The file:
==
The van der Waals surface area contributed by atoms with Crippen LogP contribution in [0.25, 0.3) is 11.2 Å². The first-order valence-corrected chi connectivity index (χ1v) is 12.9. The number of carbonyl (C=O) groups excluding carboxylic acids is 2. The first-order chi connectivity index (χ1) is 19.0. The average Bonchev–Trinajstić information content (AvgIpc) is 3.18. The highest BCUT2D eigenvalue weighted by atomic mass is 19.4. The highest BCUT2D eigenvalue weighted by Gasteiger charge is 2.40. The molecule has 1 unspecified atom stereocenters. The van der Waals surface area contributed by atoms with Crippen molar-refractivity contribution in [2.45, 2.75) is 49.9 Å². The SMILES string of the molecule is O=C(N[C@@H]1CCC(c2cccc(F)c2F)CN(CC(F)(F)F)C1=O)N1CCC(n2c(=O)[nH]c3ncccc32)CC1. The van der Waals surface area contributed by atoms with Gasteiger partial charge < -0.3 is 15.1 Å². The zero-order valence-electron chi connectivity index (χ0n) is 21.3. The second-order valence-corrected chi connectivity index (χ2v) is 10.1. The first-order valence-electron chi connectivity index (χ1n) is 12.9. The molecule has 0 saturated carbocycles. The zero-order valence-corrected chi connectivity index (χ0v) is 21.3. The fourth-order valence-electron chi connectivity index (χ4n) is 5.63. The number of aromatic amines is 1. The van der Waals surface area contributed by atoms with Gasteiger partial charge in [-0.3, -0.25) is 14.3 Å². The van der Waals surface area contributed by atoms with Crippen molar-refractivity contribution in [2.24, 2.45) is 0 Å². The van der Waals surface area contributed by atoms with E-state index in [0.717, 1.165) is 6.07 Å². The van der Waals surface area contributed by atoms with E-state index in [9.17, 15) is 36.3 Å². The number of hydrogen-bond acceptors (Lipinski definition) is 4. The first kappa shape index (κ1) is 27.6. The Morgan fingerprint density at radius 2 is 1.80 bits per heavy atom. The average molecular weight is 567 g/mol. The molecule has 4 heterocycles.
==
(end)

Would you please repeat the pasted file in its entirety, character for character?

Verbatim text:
The van der Waals surface area contributed by atoms with Crippen LogP contribution in [0.25, 0.3) is 11.2 Å². The first-order valence-corrected chi connectivity index (χ1v) is 12.9. The number of carbonyl (C=O) groups excluding carboxylic acids is 2. The first-order chi connectivity index (χ1) is 19.0. The average Bonchev–Trinajstić information content (AvgIpc) is 3.18. The highest BCUT2D eigenvalue weighted by atomic mass is 19.4. The highest BCUT2D eigenvalue weighted by Gasteiger charge is 2.40. The molecule has 1 unspecified atom stereocenters. The van der Waals surface area contributed by atoms with Crippen molar-refractivity contribution in [2.45, 2.75) is 49.9 Å². The SMILES string of the molecule is O=C(N[C@@H]1CCC(c2cccc(F)c2F)CN(CC(F)(F)F)C1=O)N1CCC(n2c(=O)[nH]c3ncccc32)CC1. The van der Waals surface area contributed by atoms with Gasteiger partial charge < -0.3 is 15.1 Å². The zero-order valence-electron chi connectivity index (χ0n) is 21.3. The second-order valence-corrected chi connectivity index (χ2v) is 10.1. The first-order valence-electron chi connectivity index (χ1n) is 12.9. The molecule has 0 saturated carbocycles. The zero-order valence-corrected chi connectivity index (χ0v) is 21.3. The fourth-order valence-electron chi connectivity index (χ4n) is 5.63. The number of aromatic amines is 1. The van der Waals surface area contributed by atoms with Gasteiger partial charge in [-0.3, -0.25) is 14.3 Å². The van der Waals surface area contributed by atoms with Crippen molar-refractivity contribution in [2.24, 2.45) is 0 Å². The van der Waals surface area contributed by atoms with E-state index in [0.717, 1.165) is 6.07 Å². The van der Waals surface area contributed by atoms with E-state index in [9.17, 15) is 36.3 Å². The number of hydrogen-bond acceptors (Lipinski definition) is 4. The first kappa shape index (κ1) is 27.6. The Morgan fingerprint density at radius 2 is 1.80 bits per heavy atom. The average molecular weight is 567 g/mol. The molecule has 4 heterocycles.